Dress rehearsal! We go in concert order, with Michael Holloway’s lush Rhythm: Theta Beta Theta starting. Michael is, I believe, the youngest composer here this year, having just finished his undergraduate education (which he did in two years). His piece is impressively orchestrated, and does exactly what he described in his speech about it: it opens with slow and more luxuriously paced music, with faster music in the middle like the more active Beta brain-waves, and finally the Theta waves return to close the piece. His music has a breadth that seems beyond his years, and the orchestra really sounds fabulous playing it.
Andreia’s piece, like the geographical place, Xántara, that inspired her, is mysterious, elegant, magical. Her delicate textures and transparent orchestration are impressive. In her score, she uses such adjectives as “Floating” to impart the kind of playing she wants from the musicians. The ending particularly I found really breathtaking: quiet, with the kind of presence that demands a moment or two of silence from the listener before any applause would begin.
My piece is in two movements: the GOD MUSIC movement, and the BUG MUSIC movement. In both, I was pushing canonic writing as far as I could, creating textures that feel to me colorful and exuberant, sometimes sounding statistical, sometimes highly organized. I’m very interested in the idea that my harmonies are organized by horizontal lines; and those lines are designed very carefully so that the harmonies will work out the way I want them to. I like my architecture to be clear, but I always strive for it to arise out of the materials I use: their details and internal directionality.
Shen Yiwen’s music has a certain meticulousness and clarity that are truly admirable. His piece does have a certain “American” sound, featuring broad, open sonorities and lush orchestration. It is brief: only about seven minutes. But one thing I noticed about all the pieces from my colleagues here is that each one is the right length. That’s not always the case—we’ve all sat through pieces that seem to last hours when in fact they’re only ten minutes. Or pieces that seem awkwardly truncated, as if the composer lost patience with his/her material.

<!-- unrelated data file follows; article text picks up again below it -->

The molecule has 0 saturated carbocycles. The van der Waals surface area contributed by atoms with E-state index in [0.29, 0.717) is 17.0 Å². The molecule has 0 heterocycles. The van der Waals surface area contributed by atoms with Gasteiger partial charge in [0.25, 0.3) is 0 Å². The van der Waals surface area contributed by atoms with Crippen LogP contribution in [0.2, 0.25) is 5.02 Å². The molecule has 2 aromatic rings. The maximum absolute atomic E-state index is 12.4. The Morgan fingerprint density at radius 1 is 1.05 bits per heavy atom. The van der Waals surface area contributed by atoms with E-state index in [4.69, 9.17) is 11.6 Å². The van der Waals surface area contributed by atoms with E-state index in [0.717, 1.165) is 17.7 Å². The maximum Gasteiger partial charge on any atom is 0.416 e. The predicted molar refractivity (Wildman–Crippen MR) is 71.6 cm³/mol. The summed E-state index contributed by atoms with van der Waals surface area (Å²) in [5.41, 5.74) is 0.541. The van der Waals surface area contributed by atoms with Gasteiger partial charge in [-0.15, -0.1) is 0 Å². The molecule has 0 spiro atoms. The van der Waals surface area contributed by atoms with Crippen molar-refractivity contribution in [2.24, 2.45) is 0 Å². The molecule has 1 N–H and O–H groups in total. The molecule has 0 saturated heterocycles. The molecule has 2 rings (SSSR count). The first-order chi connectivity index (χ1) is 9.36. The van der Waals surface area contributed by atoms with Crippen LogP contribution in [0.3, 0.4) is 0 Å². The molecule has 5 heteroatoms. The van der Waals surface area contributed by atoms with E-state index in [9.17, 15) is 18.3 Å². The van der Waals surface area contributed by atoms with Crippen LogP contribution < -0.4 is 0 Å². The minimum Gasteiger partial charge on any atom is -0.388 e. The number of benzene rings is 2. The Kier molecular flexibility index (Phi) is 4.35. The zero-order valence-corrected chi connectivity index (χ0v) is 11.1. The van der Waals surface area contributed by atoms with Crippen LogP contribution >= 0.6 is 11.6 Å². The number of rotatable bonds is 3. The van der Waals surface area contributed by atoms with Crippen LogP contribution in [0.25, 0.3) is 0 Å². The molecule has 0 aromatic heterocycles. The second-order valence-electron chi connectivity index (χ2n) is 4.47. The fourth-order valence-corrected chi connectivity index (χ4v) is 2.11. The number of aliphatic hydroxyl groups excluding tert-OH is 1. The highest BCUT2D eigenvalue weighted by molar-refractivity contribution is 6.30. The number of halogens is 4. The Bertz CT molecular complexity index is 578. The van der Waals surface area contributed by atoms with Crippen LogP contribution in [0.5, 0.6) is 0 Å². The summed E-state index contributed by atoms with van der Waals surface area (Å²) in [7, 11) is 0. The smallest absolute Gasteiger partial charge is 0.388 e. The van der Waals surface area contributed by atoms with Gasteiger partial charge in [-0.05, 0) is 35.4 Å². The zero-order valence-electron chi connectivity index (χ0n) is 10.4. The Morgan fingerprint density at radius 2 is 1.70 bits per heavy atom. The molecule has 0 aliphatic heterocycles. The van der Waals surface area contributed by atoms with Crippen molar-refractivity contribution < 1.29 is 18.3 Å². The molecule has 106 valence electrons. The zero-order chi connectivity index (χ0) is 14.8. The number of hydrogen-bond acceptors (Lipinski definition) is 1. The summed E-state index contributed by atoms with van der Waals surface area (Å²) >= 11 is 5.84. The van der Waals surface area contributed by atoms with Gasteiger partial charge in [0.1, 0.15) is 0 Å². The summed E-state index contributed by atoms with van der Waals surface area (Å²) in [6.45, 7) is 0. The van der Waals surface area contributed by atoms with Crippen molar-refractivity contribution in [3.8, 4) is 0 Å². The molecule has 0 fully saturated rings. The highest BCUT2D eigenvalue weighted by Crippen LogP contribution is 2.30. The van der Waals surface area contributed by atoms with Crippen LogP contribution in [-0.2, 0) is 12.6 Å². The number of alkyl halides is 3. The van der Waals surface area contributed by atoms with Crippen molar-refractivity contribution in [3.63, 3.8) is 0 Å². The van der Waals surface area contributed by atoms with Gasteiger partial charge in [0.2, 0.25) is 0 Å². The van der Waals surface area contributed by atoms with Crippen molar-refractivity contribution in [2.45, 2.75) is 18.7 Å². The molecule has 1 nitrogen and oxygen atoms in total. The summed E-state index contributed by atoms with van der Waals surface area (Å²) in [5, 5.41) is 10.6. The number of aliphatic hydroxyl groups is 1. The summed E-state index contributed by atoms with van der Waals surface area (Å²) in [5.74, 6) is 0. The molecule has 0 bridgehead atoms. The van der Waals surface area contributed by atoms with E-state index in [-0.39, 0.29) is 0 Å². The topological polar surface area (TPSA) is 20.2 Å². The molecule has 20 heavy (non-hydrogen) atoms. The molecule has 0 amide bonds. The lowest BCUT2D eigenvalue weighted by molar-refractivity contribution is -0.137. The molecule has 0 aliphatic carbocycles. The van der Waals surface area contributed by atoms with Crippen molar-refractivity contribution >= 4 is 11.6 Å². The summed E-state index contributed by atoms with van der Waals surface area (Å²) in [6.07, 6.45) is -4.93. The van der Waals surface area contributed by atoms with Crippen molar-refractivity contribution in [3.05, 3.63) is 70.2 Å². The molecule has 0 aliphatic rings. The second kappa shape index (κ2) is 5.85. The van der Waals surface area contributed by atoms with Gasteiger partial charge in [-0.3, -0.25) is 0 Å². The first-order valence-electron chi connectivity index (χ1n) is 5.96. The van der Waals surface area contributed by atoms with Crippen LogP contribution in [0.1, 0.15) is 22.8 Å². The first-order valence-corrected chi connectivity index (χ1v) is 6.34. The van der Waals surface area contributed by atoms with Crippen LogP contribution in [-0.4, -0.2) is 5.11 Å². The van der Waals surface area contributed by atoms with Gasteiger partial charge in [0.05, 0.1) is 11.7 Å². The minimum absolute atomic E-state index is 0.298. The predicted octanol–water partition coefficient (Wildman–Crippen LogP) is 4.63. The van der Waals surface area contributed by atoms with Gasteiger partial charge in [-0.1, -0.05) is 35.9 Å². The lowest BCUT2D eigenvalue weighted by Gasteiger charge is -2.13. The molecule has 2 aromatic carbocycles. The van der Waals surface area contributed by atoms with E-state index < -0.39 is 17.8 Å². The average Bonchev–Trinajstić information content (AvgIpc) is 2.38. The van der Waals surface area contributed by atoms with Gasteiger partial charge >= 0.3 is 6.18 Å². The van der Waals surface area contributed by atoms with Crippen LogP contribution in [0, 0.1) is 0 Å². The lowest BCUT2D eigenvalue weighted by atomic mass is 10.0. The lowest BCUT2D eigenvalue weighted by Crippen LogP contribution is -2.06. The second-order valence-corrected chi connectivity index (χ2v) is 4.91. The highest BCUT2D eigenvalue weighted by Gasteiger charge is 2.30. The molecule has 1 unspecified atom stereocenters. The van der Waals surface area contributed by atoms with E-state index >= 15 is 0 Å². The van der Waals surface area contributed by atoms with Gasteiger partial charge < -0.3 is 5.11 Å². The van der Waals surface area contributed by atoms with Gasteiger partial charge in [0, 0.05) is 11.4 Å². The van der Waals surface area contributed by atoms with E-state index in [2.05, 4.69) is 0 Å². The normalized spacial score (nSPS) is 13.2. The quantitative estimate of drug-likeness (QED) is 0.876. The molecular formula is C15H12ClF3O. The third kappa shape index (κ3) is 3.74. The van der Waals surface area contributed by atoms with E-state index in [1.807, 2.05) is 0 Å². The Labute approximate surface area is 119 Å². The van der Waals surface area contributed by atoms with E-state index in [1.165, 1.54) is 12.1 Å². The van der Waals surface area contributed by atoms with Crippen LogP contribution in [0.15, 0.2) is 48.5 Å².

Adrian’s piece Manchester is very quiet the whole way through, but incredibly detailed; it is about small things that happen within a broad framework—a framework that invites deep listening, meditation. It involves electronics that blend in and out of the live sound; their presence is never intrusive but rather they serve to expand the palette of sound. Adrian’s harmonies and timbres are inextricably linked in a way that displays real musical intelligence as well as a well-developed concept of what the music is. This is a piece that, despite its low dynamic level, has an extremely well-defined character whose presence commands the listener’s attention, pulls you in with its strong delicacy. It is anything but innocuous in its near silence.
Brian’s Collective Uncommon is almost outrageous in its imaginativeness, but avoids any sensationalism (despite the food instruments and the Tickle-Me-Elmo voice boxes); instead the music is really haunting and beautiful—yes, we are given aural images that are truly bizarre, but they are sensitively used and we come away feeling we’ve experienced something far more meaningful than a freak-show: something human, something beautiful and sad.
After individual mentor meetings all afternoon with Maestro Vänskä, Aaron Jay Kernis, and Steven Stucky, we had a brief break before the concert. Then we all filed into the Green Room to meet with Fred Childs from MPR, who would host the event, interviewing each of us briefly on stage before our pieces. Fred is a wonderful interviewer; he had listened to all our speeches online in this blog from the Donor Dinner, so he already had a sense of each of us.
When it came time to go into the hall, we found out that the house was really packed—both on the orchestra level, and at least the first tier. I’ve never had a piece played to such a large audience before. The energy of the crowd felt overwhelmingly positive; there were a lot of different ages of people, and you got the sense that everyone was excited to be there and anxious to hear what was going on in new music for orchestra.
I won’t go through all the pieces again since I’ve already done that from the dress rehearsal, but I will say that the orchestra sounded even better than they had earlier in the day. It really is a thrill to hear such a tremendous force onstage, no matter what the repertoire, but to have them playing your own music is really exhilarating!
There was a brief reception for us in the Green Room during intermission; and the other opportunity we had to interact with the audience directly was in a Q and A session after the concert. It was great to know from people’s questions how interested they were in new music, and how much they wanted to encourage us as relatively newer composers alive today.